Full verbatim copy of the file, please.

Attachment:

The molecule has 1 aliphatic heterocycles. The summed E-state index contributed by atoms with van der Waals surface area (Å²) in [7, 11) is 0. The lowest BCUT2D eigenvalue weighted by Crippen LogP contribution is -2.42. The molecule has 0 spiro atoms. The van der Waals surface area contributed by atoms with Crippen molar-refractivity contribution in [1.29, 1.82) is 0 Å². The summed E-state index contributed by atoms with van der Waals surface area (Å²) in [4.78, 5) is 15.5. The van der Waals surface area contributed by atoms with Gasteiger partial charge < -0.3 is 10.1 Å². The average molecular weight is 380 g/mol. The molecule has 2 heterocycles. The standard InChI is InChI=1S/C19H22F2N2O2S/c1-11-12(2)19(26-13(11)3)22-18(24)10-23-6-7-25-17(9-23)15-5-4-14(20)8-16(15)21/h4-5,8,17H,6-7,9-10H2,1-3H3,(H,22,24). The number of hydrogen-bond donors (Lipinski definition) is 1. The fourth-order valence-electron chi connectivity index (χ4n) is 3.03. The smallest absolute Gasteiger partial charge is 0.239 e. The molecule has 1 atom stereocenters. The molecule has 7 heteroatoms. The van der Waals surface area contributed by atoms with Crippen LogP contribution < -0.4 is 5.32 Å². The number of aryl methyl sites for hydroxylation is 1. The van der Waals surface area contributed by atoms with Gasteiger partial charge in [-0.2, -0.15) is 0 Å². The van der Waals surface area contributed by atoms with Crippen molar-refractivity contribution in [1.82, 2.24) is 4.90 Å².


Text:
The molecule has 1 aliphatic heterocycles. The summed E-state index contributed by atoms with van der Waals surface area (Å²) in [7, 11) is 0. The lowest BCUT2D eigenvalue weighted by Crippen LogP contribution is -2.42. The molecule has 0 spiro atoms. The van der Waals surface area contributed by atoms with Crippen molar-refractivity contribution in [1.29, 1.82) is 0 Å². The summed E-state index contributed by atoms with van der Waals surface area (Å²) in [4.78, 5) is 15.5. The van der Waals surface area contributed by atoms with Gasteiger partial charge < -0.3 is 10.1 Å². The average molecular weight is 380 g/mol. The molecule has 2 heterocycles. The standard InChI is InChI=1S/C19H22F2N2O2S/c1-11-12(2)19(26-13(11)3)22-18(24)10-23-6-7-25-17(9-23)15-5-4-14(20)8-16(15)21/h4-5,8,17H,6-7,9-10H2,1-3H3,(H,22,24). The number of hydrogen-bond donors (Lipinski definition) is 1. The fourth-order valence-electron chi connectivity index (χ4n) is 3.03. The smallest absolute Gasteiger partial charge is 0.239 e. The molecule has 1 atom stereocenters. The molecule has 7 heteroatoms. The van der Waals surface area contributed by atoms with Crippen LogP contribution < -0.4 is 5.32 Å². The number of aryl methyl sites for hydroxylation is 1. The van der Waals surface area contributed by atoms with Gasteiger partial charge in [-0.2, -0.15) is 0 Å². The van der Waals surface area contributed by atoms with Crippen molar-refractivity contribution in [1.82, 2.24) is 4.90 Å².